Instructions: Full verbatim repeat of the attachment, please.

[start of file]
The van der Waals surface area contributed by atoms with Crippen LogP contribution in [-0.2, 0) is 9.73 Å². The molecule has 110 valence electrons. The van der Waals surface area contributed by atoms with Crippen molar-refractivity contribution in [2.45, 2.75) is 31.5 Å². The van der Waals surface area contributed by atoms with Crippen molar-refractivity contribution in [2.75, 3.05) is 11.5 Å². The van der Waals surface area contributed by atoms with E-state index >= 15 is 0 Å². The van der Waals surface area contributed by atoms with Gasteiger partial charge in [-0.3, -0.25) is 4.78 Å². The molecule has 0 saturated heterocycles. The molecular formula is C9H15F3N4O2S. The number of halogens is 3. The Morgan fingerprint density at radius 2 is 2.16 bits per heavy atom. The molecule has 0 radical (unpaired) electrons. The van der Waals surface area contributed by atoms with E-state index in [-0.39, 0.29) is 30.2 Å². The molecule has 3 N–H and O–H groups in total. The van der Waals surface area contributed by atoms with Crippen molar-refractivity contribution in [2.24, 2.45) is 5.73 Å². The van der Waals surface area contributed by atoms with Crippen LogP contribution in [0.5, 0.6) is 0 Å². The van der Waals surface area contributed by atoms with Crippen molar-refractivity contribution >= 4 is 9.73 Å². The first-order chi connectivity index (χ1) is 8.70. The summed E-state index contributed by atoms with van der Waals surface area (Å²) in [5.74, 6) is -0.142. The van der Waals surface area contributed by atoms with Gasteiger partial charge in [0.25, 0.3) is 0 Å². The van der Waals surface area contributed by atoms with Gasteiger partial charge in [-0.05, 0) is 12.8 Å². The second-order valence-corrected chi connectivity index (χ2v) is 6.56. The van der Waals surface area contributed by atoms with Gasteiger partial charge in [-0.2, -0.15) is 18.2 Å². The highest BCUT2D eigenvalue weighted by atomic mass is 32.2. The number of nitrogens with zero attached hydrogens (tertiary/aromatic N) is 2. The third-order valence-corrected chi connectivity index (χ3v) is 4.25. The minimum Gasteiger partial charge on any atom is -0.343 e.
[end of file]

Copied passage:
The van der Waals surface area contributed by atoms with Crippen LogP contribution in [-0.2, 0) is 9.73 Å². The molecule has 110 valence electrons. The van der Waals surface area contributed by atoms with Crippen molar-refractivity contribution in [2.45, 2.75) is 31.5 Å². The van der Waals surface area contributed by atoms with Crippen molar-refractivity contribution in [2.75, 3.05) is 11.5 Å². The van der Waals surface area contributed by atoms with E-state index >= 15 is 0 Å². The van der Waals surface area contributed by atoms with Gasteiger partial charge in [-0.3, -0.25) is 4.78 Å². The molecule has 0 saturated heterocycles. The molecular formula is C9H15F3N4O2S. The number of halogens is 3. The Morgan fingerprint density at radius 2 is 2.16 bits per heavy atom. The molecule has 0 radical (unpaired) electrons. The van der Waals surface area contributed by atoms with E-state index in [-0.39, 0.29) is 30.2 Å². The molecule has 3 N–H and O–H groups in total. The van der Waals surface area contributed by atoms with Crippen molar-refractivity contribution in [2.24, 2.45) is 5.73 Å². The van der Waals surface area contributed by atoms with Crippen LogP contribution in [0.5, 0.6) is 0 Å². The van der Waals surface area contributed by atoms with Crippen molar-refractivity contribution >= 4 is 9.73 Å². The first-order chi connectivity index (χ1) is 8.70. The summed E-state index contributed by atoms with van der Waals surface area (Å²) in [5.74, 6) is -0.142. The van der Waals surface area contributed by atoms with Gasteiger partial charge in [0.25, 0.3) is 0 Å². The van der Waals surface area contributed by atoms with Gasteiger partial charge in [-0.05, 0) is 12.8 Å². The second-order valence-corrected chi connectivity index (χ2v) is 6.56. The van der Waals surface area contributed by atoms with Gasteiger partial charge in [-0.2, -0.15) is 18.2 Å². The highest BCUT2D eigenvalue weighted by atomic mass is 32.2. The number of nitrogens with zero attached hydrogens (tertiary/aromatic N) is 2. The third-order valence-corrected chi connectivity index (χ3v) is 4.25. The minimum Gasteiger partial charge on any atom is -0.343 e.